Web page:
I sometimes read the index of “Vital Speeches” just to look at speech titles. I find that if a speech has an unusual or humorous title, the speech is of better quality. I look at book titles and indexes for the same reason. This is simply my own intuitive response; I have no data to prove this.
Let me explain. I have always asked my students to give their speeches titles when they submit outlines to me before they speak. In listening to thousands of speeches, a catchy title more often than not was the beginning of a well-thought-out and engaging presentation.
In fact there have been times when I think of a title before I have the main thought in preparing the speech. I find that a title will give me ideas for the introduction and a theme I may use in deliering the speech. If nothing else, pondering a clever and relevant title will get the creative juices flowing for preparing my presentation.
There are a variety of ways to find the appropriate title. One is to examine the stories you might include. I have a speech entitled “Practicing Short Leaps” which is about motivating yourself; the little things you do make you get the most out of your day. I tell the story of a man who is on an African safari and on his way back to camp spots a huge lion just a short distance away. The lion sees him and prepares to leap at the man. At the same time, the man raises his gun to shoot. The lion leaps and the hunter shoots. Neither hits his target; the man escapes and returns to camp.
He realizes how close he came to dying so he decides to work on his marksman skills and is out behind the camp the next morning practicing. As he is shooting, he hears some rustling in the bushes. He looks and here is the same lion practicing short leaps. Seeing this title on the program, I believe, gives me better attention at the start of my speech because the audience wants to know what the short leaps are.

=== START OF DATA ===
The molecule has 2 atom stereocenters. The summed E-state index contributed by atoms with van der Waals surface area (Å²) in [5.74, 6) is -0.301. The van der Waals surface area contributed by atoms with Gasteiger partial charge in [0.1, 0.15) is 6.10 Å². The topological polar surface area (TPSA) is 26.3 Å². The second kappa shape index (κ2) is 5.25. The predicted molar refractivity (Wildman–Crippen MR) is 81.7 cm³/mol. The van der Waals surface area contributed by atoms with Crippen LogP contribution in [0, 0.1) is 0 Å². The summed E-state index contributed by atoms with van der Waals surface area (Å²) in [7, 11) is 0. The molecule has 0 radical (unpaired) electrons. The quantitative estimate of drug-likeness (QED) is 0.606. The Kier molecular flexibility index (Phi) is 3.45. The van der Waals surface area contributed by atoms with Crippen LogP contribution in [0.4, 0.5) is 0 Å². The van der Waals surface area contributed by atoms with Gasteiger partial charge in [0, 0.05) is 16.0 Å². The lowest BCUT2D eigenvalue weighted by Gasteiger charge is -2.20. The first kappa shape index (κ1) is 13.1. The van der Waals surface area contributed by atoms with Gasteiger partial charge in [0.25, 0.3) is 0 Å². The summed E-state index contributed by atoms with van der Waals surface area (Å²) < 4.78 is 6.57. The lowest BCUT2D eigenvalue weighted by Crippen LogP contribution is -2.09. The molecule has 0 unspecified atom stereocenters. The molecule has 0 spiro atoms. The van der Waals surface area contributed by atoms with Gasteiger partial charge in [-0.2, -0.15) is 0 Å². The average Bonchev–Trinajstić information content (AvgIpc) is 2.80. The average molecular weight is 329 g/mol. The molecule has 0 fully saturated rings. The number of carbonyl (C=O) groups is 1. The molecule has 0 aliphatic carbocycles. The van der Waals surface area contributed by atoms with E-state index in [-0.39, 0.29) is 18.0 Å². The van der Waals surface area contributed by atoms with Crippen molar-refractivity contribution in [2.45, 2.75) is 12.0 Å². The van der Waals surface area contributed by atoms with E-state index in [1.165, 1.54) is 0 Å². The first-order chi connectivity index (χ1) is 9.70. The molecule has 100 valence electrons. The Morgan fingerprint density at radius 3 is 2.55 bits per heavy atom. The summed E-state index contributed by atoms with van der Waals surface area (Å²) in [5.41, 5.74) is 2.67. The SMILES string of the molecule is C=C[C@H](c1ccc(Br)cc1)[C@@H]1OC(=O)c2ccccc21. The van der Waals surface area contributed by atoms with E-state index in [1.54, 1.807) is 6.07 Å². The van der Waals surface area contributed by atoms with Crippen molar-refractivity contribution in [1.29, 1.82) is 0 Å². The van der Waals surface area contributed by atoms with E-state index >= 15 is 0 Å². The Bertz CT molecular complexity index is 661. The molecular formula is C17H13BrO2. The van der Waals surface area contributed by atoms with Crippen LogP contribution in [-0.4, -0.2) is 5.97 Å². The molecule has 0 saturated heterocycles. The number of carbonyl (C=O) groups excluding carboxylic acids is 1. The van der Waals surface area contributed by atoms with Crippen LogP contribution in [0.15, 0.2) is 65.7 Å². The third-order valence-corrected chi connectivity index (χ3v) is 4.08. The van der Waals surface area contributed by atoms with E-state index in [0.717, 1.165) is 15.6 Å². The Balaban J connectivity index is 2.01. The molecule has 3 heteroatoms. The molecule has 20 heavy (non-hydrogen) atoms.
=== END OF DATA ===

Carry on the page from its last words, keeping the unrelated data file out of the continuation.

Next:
Another way to choose a title might be an exercise or some activity you may have the audience participate in during your speech. In my popular speech, “High Bid,” the thesis is that we sell ourselves each day to others by the way we speak and listen. I use an auctioneer’s chant at different times during the presentation and as part of my conclusion I actually have an auction where I auction off a uniquely painted hummingbird welcome sign to hang at the purchaser’s home. The victorious bidder donates his or her high bid money to a favorite charity. I make the connection between the potential of the hummingbird and each of us and conclude the speech.
Another way to choose a title is by a play on words. One of my most requested speeches is entitled “Be Present When You Are Present.” This presentation is about paying careful attention and the dangers of multi-tasking. An underlying principle is that if you are going to be a part of a meeting or a conversation, really be there. Don’t allow distractions such as cell phones or texting, but be single-minded with whatever the purpose of the activity or event might be. Be really present.
Certainly the title is not as important as other elements of a successful presentation such as organization, delivery, excellent main points, and engaging supporting material. But the great title will give you a competitive edge in the market place against the dull and uninteresting titles you find with many speeches.
Stephen D. Boyd, Ph.D., CSP, is Professor Emeritus of Speech Communication, College of Informatics, Northern Kentucky University, near Cincinnati. He presents keynotes and seminars to corporations and associations whose people want to speak and listen effectively. See additional articles and resources at www.sboyd.com. To book Steve, call 800-727-6520 or email him through his website.
Stephen D. Boyd, Ph.D., CSP, is Professor Emeritus of Speech Communication, College of Informatics, Northern Kentucky University, near Cincinnati. He presents keynotes and seminars to corporations and associations whose people want to speak and listen effectively.
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